Cleaning up

THE best lessons in politics don’t come from text books or fellow politicians but from people.

When I was first elected to Cardiff City Council in 1991, I took my parents to the ceremony to install the Lord Mayor.

The event was held at the City Hall in the grand marble hall upstairs. It was the first time my mother had been inside.

I asked her what she thought, and looking around at the floors, pillars and high ceilings she said,
“Imagine if you had to clean all this”.

My mother worked as a school dinner lady, and later as an office cleaner.
It struck me that to be of any use in politics, you really needed to try to see the world through the eyes of a cleaner.

It’s easy for many of us not to notice cleaners.
They work the most unsociable hours for low pay.
If you work in an office, they are also the ones who know everything that is going on.

Perhaps it is because they are nearly invisible that many cleaning contracts were privatised in the 1980s, and their pay and conditions cut even further.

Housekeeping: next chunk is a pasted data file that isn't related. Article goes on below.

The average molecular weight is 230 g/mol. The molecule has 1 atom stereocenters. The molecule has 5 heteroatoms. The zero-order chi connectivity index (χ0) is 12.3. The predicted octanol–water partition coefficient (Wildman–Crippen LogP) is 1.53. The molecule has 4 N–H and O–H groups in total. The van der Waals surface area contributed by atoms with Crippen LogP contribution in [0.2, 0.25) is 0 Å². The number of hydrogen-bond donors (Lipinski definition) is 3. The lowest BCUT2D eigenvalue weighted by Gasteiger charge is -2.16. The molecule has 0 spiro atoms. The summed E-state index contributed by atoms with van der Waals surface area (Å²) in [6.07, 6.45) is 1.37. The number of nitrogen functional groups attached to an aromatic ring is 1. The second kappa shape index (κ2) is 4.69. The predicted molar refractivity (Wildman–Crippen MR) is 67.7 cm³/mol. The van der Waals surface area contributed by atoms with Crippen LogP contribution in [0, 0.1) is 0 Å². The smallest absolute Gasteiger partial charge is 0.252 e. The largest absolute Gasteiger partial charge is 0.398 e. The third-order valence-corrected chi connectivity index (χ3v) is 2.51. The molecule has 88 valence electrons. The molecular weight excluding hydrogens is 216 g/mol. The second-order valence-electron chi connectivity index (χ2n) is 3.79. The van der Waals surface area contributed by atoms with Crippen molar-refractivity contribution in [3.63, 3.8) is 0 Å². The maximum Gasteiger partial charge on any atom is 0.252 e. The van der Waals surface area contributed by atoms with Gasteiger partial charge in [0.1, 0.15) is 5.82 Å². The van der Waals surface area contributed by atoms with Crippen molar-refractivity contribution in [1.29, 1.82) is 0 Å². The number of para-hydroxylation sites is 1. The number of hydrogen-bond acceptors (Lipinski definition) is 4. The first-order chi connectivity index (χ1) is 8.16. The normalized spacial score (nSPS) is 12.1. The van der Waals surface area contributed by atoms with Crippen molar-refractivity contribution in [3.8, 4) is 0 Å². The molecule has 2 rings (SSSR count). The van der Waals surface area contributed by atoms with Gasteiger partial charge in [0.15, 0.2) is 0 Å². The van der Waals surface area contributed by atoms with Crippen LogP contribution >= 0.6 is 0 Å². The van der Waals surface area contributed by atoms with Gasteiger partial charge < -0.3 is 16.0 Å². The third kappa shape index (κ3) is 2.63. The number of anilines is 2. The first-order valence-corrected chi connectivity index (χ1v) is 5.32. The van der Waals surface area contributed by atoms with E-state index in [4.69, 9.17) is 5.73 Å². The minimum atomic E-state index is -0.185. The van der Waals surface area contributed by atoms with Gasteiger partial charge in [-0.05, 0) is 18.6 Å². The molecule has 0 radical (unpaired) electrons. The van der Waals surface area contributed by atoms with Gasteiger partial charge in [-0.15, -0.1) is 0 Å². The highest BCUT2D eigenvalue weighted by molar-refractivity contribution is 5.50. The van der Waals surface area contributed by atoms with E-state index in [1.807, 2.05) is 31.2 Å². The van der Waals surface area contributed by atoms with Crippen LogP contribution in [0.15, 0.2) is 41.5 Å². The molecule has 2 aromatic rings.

Trying to cut cleaning contracts to the bone is a false economy, particularly in the NHS.

We see part of the legacy of that approach in the spread of the MRSA bug in hospitals.
Everyone now realises that poor standards of hygiene have helped the bug establish itself to such an extent that it is difficult to get rid of.

If Mrs Thatcher had had the imagination to see the world through the eyes of a cleaner, she would have known the consequences of downgrading the job.
So next time you walk into your local shop, office, school or hospital, remember the people who clean up after you’ve gone.